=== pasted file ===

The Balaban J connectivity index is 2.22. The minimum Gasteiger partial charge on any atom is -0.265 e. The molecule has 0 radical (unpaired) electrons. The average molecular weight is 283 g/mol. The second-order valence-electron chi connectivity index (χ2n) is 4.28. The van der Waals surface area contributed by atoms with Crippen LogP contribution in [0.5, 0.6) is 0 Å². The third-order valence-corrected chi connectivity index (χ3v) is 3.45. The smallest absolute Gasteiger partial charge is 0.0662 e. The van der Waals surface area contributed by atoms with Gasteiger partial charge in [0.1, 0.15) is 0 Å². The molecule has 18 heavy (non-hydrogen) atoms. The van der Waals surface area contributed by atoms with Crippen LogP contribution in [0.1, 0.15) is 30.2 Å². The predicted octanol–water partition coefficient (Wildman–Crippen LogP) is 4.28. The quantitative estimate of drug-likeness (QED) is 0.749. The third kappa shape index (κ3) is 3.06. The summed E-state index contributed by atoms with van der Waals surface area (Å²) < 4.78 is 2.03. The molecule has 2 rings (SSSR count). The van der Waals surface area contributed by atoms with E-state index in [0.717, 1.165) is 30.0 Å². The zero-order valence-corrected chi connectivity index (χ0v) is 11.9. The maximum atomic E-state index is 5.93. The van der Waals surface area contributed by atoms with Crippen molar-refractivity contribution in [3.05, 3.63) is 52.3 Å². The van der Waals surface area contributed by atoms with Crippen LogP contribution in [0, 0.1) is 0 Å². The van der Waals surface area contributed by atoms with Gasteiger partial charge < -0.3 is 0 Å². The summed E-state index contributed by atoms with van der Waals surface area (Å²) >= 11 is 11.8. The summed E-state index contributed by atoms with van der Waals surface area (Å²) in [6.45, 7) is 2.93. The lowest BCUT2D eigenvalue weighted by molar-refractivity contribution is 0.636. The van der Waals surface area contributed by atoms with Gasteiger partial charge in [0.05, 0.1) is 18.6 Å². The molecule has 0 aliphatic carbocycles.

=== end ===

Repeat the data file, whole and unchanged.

The Balaban J connectivity index is 2.22. The minimum Gasteiger partial charge on any atom is -0.265 e. The molecule has 0 radical (unpaired) electrons. The average molecular weight is 283 g/mol. The second-order valence-electron chi connectivity index (χ2n) is 4.28. The van der Waals surface area contributed by atoms with Crippen LogP contribution in [0.5, 0.6) is 0 Å². The third-order valence-corrected chi connectivity index (χ3v) is 3.45. The smallest absolute Gasteiger partial charge is 0.0662 e. The van der Waals surface area contributed by atoms with Gasteiger partial charge in [0.1, 0.15) is 0 Å². The molecule has 18 heavy (non-hydrogen) atoms. The van der Waals surface area contributed by atoms with Crippen LogP contribution in [0.1, 0.15) is 30.2 Å². The predicted octanol–water partition coefficient (Wildman–Crippen LogP) is 4.28. The quantitative estimate of drug-likeness (QED) is 0.749. The third kappa shape index (κ3) is 3.06. The summed E-state index contributed by atoms with van der Waals surface area (Å²) < 4.78 is 2.03. The molecule has 2 rings (SSSR count). The van der Waals surface area contributed by atoms with E-state index in [0.717, 1.165) is 30.0 Å². The zero-order valence-corrected chi connectivity index (χ0v) is 11.9. The maximum atomic E-state index is 5.93. The van der Waals surface area contributed by atoms with Crippen molar-refractivity contribution in [3.05, 3.63) is 52.3 Å². The van der Waals surface area contributed by atoms with Crippen LogP contribution in [0, 0.1) is 0 Å². The van der Waals surface area contributed by atoms with Gasteiger partial charge < -0.3 is 0 Å². The summed E-state index contributed by atoms with van der Waals surface area (Å²) >= 11 is 11.8. The summed E-state index contributed by atoms with van der Waals surface area (Å²) in [6.45, 7) is 2.93. The lowest BCUT2D eigenvalue weighted by molar-refractivity contribution is 0.636. The van der Waals surface area contributed by atoms with Gasteiger partial charge in [0.05, 0.1) is 18.6 Å². The molecule has 0 aliphatic carbocycles.